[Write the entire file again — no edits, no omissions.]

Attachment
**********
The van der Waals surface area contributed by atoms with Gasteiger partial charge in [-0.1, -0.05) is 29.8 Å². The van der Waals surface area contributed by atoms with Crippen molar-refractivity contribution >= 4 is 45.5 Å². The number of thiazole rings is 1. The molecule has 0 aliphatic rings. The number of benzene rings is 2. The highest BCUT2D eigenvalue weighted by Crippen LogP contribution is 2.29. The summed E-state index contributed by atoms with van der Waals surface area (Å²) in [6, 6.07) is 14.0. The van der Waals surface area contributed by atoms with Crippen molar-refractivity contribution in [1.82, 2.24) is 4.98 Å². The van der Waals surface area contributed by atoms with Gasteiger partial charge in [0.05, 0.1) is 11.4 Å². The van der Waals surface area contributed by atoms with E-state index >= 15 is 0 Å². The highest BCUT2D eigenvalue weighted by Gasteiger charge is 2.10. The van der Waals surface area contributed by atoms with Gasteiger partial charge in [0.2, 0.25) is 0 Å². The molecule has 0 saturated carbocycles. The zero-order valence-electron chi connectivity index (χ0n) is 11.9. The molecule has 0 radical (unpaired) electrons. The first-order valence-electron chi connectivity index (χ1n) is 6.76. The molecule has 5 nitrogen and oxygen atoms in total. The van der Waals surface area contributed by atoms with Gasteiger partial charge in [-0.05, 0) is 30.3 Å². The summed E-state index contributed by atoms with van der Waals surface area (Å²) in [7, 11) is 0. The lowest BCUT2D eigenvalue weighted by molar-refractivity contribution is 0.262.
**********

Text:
The van der Waals surface area contributed by atoms with Gasteiger partial charge in [-0.1, -0.05) is 29.8 Å². The van der Waals surface area contributed by atoms with Crippen molar-refractivity contribution >= 4 is 45.5 Å². The number of thiazole rings is 1. The molecule has 0 aliphatic rings. The number of benzene rings is 2. The highest BCUT2D eigenvalue weighted by Crippen LogP contribution is 2.29. The summed E-state index contributed by atoms with van der Waals surface area (Å²) in [6, 6.07) is 14.0. The van der Waals surface area contributed by atoms with Crippen molar-refractivity contribution in [1.82, 2.24) is 4.98 Å². The van der Waals surface area contributed by atoms with Gasteiger partial charge in [0.05, 0.1) is 11.4 Å². The van der Waals surface area contributed by atoms with E-state index >= 15 is 0 Å². The highest BCUT2D eigenvalue weighted by Gasteiger charge is 2.10. The van der Waals surface area contributed by atoms with Gasteiger partial charge in [0.2, 0.25) is 0 Å². The molecule has 0 saturated carbocycles. The zero-order valence-electron chi connectivity index (χ0n) is 11.9. The molecule has 0 radical (unpaired) electrons. The first-order valence-electron chi connectivity index (χ1n) is 6.76. The molecule has 5 nitrogen and oxygen atoms in total. The van der Waals surface area contributed by atoms with Gasteiger partial charge in [-0.05, 0) is 30.3 Å². The summed E-state index contributed by atoms with van der Waals surface area (Å²) in [7, 11) is 0. The lowest BCUT2D eigenvalue weighted by molar-refractivity contribution is 0.262.